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Arnold, Sandra
Writer's File

Sandra Arnold

Canterbury - Waitaha
Arnold, Sandra
In brief
Sandra Arnold is an English-born writer who has lived in New Zealand since 1976. She is a novelist, short story and non-fiction writer. In 1989 she was awarded the Louis Johnson New Writers Bursary. In the same year, with David Howard, she co-founded the literary magazine Takahe and was its fiction editor until 1996. Arnold’s first novel A Distraction of Opposites (Hazard Press, NZ, 1992) is set in an imagined and rather sinister world of New Zealand letters. Her second novel Tomorrow’s Empire (Horizon Press, NZ, 2000) is set in England, Turkey, New Zealand and the USA. Her third book Sing No Sad Songs (Canterbury University Press, 2011) is a memoir of parental bereavement. Her fourth book Soul Etchings (Retreat West Books, UK, 2019) is a collection of short-short fiction. Her fifth book is a novel, The Ash, the Well and the Bluebell (Mākaro Press, NZ, 2019).


Sandra Arnold (1945 - ) has a MLitt (High Distinction) and PhD in Creative Writing from Central Queensland University, Australia. She is the author of a book on parental bereavement Sing No Sad Songs, two novels Tomorrow’s Empire and A Distraction of Opposites, and a collection of short-short fiction Soul Etchings. Her third novel The Ash, the Well and the Bluebell is forthcoming from Mākaro Press, NZ.

Her essays have been published in TEXT, Research into 21st Century Communities (PostPressed, Australia), Corpus: The Journal of Medical Humanities (University of Otago), Headland, Atlas Medical Literary Journal, Social Alternatives (University of the Sunshine Coast, Australia), Deep South, New Zealand Society of Authors Journal, Booknotes: The Journal of the New Zealand Book Council, The Spinoff, Connotation Press, Landfall and TSS Publishing.

Her short stories have been broadcast on RNZ, published in Landfall, Sport, The Best New Zealand Fiction vol 4, Dreadlocks vol 5 (University of the South Pacific), Antipodes New Writing, Other Voices and in numerous international journals and anthologies including Sleep is a Beautiful Colour (National Flash Fiction Day, UK, 2017), Fresh Ink (Cloud Ink Press, NZ, 2017) and Bonsai: Best Small Stories from Aotearoa New Zealand (Canterbury University Press, NZ, 2018). Her work was nominated for the 2018 Pushcart Prize and the 2017 and 2018 Best Small Fictions. She was a finalist in the 2018 Mslexia Flash Fiction Competition, the 2018 University of Sunderland Short Story Award, the 2018 TSS Flash Fiction Competition, winner of the 2015 New Zealand Heritage Short Story Award and recipient of the 2014 Seresin/ Landfall/ Otago University Press Writing Residency. She was a founding editor of the New Zealand literary magazine Takahe and is a guest editor for Flash Frontier and Meniscus: the journal of the Australasian Association of Writing Programs.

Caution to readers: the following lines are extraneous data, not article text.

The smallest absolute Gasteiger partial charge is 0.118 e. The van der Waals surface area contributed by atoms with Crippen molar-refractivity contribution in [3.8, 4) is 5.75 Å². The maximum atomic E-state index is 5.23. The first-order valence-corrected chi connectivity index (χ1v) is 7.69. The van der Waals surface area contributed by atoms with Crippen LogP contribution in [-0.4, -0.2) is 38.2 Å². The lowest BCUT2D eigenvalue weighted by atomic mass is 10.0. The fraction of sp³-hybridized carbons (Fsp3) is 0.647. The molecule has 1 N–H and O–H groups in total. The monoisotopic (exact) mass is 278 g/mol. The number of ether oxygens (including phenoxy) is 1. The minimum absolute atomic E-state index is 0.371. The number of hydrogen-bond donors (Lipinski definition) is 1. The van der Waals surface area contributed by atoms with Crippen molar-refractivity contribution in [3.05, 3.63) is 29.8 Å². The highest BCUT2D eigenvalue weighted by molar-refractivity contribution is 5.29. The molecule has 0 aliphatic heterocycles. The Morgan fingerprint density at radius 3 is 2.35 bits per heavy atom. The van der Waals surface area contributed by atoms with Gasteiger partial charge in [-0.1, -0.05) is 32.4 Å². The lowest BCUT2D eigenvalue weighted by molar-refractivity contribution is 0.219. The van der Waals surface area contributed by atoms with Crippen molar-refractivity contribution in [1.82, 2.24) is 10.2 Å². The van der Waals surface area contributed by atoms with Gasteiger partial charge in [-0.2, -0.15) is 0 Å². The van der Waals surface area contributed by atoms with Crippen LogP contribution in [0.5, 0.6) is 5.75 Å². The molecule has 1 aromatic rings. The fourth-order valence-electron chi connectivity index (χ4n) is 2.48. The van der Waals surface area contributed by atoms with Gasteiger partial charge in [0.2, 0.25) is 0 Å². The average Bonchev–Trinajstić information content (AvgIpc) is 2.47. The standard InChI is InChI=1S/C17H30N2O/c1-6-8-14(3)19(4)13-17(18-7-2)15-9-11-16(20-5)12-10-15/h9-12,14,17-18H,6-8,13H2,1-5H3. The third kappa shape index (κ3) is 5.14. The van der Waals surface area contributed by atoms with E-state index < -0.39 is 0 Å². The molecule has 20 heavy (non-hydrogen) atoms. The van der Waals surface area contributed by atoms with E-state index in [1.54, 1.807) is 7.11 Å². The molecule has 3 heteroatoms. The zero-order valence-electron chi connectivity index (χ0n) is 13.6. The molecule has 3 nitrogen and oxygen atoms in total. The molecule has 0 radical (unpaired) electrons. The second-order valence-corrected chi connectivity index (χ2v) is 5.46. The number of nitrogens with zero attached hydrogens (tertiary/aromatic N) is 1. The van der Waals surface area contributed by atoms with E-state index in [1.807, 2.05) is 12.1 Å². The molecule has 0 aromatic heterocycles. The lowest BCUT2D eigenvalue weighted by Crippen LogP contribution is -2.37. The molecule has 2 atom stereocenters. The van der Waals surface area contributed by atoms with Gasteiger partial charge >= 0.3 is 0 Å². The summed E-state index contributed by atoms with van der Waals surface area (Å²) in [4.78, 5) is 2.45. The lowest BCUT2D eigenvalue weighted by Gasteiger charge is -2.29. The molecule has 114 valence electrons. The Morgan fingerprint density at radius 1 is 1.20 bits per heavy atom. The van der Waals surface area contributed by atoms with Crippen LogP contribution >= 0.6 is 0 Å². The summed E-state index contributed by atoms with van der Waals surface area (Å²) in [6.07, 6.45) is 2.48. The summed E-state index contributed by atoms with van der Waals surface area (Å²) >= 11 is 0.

A Distraction of Opposites is Arnold’s first novel. It is set in an imagined and rather sinister world of New Zealand letters.

A 1993 review in the Christchurch Star wrote: ‘Surreal irrational gems. Full of inventive leaps. Not a comforting tale, but one that challenges and shocks throughout.'

‘Her experimental stories are about discovery, they are graceful, rainbow-coloured, often funny. The book explores the force and value of the irrational in art through a rich symbolic layer of literary offspring, creative compost, corruptive spiders, hands, light, fire … credible plot and engrossing themes that are at once satirical and poignant. How I do honour her gusty risk-taking’ (New Zealand Herald, 1993).

'A Distraction of Opposites is a chilling and cautionary tale. In this most competent first novel Arnold skilfully moves between dream and reality and explores the abuse of power. Her writing is clean and taut, her characters convincing, her denouement satisfying. The book is no comfort or cosy duvet of a novel, rather it disturbs and extends the frontiers of New Zealand writing.’ (Daily Telegraph, 1993).

‘The connections are strong, like the thread of a spider’s web which, with its menacing resident are recurring themes in Sandra Arnold’s well-constructed and very impressive first novel. The tension is maintained throughout, the rhythms of speech and narrative beguiling. This is a remarkably assured piece of work’ (Christchurch Press, 1993).

Tomorrow's Empire (Horizon Press, NZ, 2000) is a multi-layered story set in England, Turkey, New Zealand and the USA. It is forged from the themes of cultural conflict and misunderstanding through the relationship of the two main characters – Sarah, a feminist and atheist and Celik whose beliefs, rooted in the strict moral code of Islam drive his ambition to establish a global Islamic society.

A 2011 review in the Christchurch Press said, ‘Her ravishing descriptions of Istanbul chart with consummate ease a culture and society hovering uneasily as they have done for centuries, between East and West.'